Yes I read about that a bit late! So I'm not sure if I've already waived my right, but I didn't include 2018 in the last demand.

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                  #23
                  Hi xsandrag

                  NOTE: eagle2's point above and my penultimate point above: Further, if you are planning to go the 146 route you need to be mindful of your actions if you do trace the leaseholder not to waive your right of forfeiture.

                  However, if you decide not to pursue forfeiture you will need to re-demand ground rent formally for the years you demanded rent informally (you can go back 6 years). Ignorance of the process is no excuse (unfortunately!). Send ground rent demands and other post normal post to the address (I assume you checked with the Land Registry if there are any other addresses for the leaseholder) of the property and obtain a certificate of posting. You could send two copies of any documents one 'singed for' and one normal post obtaining a cert.of posting. Unless the leaseholder notified you of another service address you are entitled to serve documents at the property. (Personally, at the moment, I would not demand ground rent or service charges).

                  Did you check electoral register? I would try council again. State you are the owner of the building and there are concerns about the property being abandoned - then try and persuade them to provide some details. At least, is council tax being collected for the property? With the right approach you will be surprised what companies/orgs will tell you while not breaching GDPR.

                  Google on Registrar of Deaths for the area and telephone them (good start). I would also report your concerns to the fire brigade and environmental health.

                  Another issue you need to consider is insurance. I assume you insure the building and collect service charges for same. Make sure you let the insurance company know the situation and disclose, in writing, any other relevant points about the building which might impact insurance.

                  How many flats are there in the building?





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                    #24
                    I doubt you waived your right at the moment. You don't even know yet the extent of condition breaches. Google on difference between 'one-off breaches' and 'continuing breaches'. I would not over worry about this now.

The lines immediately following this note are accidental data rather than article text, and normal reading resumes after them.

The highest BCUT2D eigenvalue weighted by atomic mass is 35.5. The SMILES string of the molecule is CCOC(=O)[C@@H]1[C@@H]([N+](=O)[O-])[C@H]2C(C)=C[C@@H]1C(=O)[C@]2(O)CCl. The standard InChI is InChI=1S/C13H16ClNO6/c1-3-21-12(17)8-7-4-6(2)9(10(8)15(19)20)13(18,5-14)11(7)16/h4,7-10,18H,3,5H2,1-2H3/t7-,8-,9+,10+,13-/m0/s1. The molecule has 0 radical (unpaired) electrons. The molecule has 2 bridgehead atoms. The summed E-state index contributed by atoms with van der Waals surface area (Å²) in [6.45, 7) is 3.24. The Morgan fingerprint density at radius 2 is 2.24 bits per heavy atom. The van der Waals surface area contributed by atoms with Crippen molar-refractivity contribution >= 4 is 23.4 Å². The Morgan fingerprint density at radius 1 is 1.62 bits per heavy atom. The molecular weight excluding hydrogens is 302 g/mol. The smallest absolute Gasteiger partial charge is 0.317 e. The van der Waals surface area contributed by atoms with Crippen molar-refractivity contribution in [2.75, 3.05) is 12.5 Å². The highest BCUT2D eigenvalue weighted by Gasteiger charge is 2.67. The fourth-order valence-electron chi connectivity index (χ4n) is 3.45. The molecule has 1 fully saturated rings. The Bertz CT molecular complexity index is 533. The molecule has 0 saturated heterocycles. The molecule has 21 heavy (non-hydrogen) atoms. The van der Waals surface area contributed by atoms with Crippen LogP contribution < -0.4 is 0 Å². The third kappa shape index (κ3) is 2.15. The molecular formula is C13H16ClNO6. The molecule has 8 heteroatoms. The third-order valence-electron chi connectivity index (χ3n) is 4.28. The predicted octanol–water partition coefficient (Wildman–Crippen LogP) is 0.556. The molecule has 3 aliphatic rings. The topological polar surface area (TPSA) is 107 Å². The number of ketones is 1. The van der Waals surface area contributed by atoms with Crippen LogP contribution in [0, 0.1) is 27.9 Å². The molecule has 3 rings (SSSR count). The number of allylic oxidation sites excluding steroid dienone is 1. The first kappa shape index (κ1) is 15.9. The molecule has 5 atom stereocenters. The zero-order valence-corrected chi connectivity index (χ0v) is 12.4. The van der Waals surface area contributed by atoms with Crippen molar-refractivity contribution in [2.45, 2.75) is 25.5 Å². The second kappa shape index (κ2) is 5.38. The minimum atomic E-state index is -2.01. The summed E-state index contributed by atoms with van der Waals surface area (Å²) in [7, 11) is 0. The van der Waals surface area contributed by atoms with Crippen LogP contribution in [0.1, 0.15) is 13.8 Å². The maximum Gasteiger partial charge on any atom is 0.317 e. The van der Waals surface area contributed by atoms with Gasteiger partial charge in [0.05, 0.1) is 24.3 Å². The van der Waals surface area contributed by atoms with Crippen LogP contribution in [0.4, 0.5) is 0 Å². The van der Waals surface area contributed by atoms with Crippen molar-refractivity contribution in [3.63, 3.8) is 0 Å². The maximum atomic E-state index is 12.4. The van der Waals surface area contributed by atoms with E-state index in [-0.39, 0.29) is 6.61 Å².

I would continue with the steps you are taking and speak with a solicitor (soonest) for provisional advice. Remember in forums like LLZ folk are only expressing personal opinions and might not know what they are talking about!!

                    Comment


                      #25
                      You might like to read the sticky at the top of this forum. Lots of good advice for freeholders and leaseholders. Also see the LEASE website.

                      Comment


                        #26
                        Okay! Thanks so much everyone! I'm trying my best to understand things, what I've learnt so far is don't stop and think you've understood something as if you keep researching there's a whole new aspect to be considered!

                        With ground rent the Section 166 notice I sent included years 2014-2018, so I'm not sure if that counts as a formal demand for all those years. But I'll stop demanding for now.
                        I actually tried to report to building control but they said unless the walls are actually leaning there's no obvious structural danger. I will try environmental health and fire brigade. And registrar of deaths but I have a feeling she might have married as I found someone under her name in the town her last cheque in 2015 was from, and only registered there 4 years, that this year took the surname of a person also living in the property. But the telephone number is not accessible anywhere. If she takes a different surname this will no doubt complicate things.

                        According to the lease, the leaseholder is responsible for arranging insurance, another thing to check up on! But may be best to wait with that as well until I receive advice.

                        There are 2 flats in the property, ground floor and first floor


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                          #27
                          A valid section 166 notice cannot be for multiple years, as it must say on what date the rent was due, and that presumably means at least one date per year.

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                            #28